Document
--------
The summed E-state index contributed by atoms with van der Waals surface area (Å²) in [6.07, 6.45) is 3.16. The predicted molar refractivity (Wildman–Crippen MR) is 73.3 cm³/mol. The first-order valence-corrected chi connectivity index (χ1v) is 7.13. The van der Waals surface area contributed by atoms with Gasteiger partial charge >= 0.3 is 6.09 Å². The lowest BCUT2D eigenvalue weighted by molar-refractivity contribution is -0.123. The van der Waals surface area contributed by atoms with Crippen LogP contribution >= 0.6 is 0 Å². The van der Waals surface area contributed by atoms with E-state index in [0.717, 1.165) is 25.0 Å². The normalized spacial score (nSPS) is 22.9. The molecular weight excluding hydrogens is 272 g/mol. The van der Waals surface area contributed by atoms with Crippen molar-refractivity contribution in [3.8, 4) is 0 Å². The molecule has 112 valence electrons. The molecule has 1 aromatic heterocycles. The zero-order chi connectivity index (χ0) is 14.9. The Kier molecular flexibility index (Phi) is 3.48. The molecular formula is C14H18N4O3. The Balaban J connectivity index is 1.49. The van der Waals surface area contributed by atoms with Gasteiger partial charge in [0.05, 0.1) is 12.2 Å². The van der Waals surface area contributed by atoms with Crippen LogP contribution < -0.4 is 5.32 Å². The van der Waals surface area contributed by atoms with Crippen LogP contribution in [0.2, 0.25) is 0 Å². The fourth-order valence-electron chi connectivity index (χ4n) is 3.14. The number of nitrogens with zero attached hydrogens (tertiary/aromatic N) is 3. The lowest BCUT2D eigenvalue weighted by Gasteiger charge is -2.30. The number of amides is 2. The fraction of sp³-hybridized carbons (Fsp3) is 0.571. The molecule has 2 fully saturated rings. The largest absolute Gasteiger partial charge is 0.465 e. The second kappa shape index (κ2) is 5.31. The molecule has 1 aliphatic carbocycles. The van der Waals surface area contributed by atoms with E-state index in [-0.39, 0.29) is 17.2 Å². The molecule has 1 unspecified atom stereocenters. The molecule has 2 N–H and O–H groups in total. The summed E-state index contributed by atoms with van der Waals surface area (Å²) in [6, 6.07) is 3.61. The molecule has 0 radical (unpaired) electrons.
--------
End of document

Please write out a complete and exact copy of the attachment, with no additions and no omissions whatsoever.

The summed E-state index contributed by atoms with van der Waals surface area (Å²) in [6.07, 6.45) is 3.16. The predicted molar refractivity (Wildman–Crippen MR) is 73.3 cm³/mol. The first-order valence-corrected chi connectivity index (χ1v) is 7.13. The van der Waals surface area contributed by atoms with Gasteiger partial charge >= 0.3 is 6.09 Å². The lowest BCUT2D eigenvalue weighted by molar-refractivity contribution is -0.123. The van der Waals surface area contributed by atoms with Crippen LogP contribution >= 0.6 is 0 Å². The van der Waals surface area contributed by atoms with E-state index in [0.717, 1.165) is 25.0 Å². The normalized spacial score (nSPS) is 22.9. The molecular weight excluding hydrogens is 272 g/mol. The van der Waals surface area contributed by atoms with Crippen molar-refractivity contribution in [3.8, 4) is 0 Å². The molecule has 112 valence electrons. The molecule has 1 aromatic heterocycles. The zero-order chi connectivity index (χ0) is 14.9. The Kier molecular flexibility index (Phi) is 3.48. The molecular formula is C14H18N4O3. The Balaban J connectivity index is 1.49. The van der Waals surface area contributed by atoms with Gasteiger partial charge in [0.05, 0.1) is 12.2 Å². The van der Waals surface area contributed by atoms with Crippen LogP contribution < -0.4 is 5.32 Å². The van der Waals surface area contributed by atoms with Crippen LogP contribution in [0.2, 0.25) is 0 Å². The fourth-order valence-electron chi connectivity index (χ4n) is 3.14. The number of nitrogens with zero attached hydrogens (tertiary/aromatic N) is 3. The lowest BCUT2D eigenvalue weighted by Gasteiger charge is -2.30. The number of amides is 2. The fraction of sp³-hybridized carbons (Fsp3) is 0.571. The molecule has 2 fully saturated rings. The largest absolute Gasteiger partial charge is 0.465 e. The second kappa shape index (κ2) is 5.31. The molecule has 1 aliphatic carbocycles. The van der Waals surface area contributed by atoms with E-state index in [-0.39, 0.29) is 17.2 Å². The molecule has 1 unspecified atom stereocenters. The molecule has 2 N–H and O–H groups in total. The summed E-state index contributed by atoms with van der Waals surface area (Å²) in [6, 6.07) is 3.61. The molecule has 0 radical (unpaired) electrons.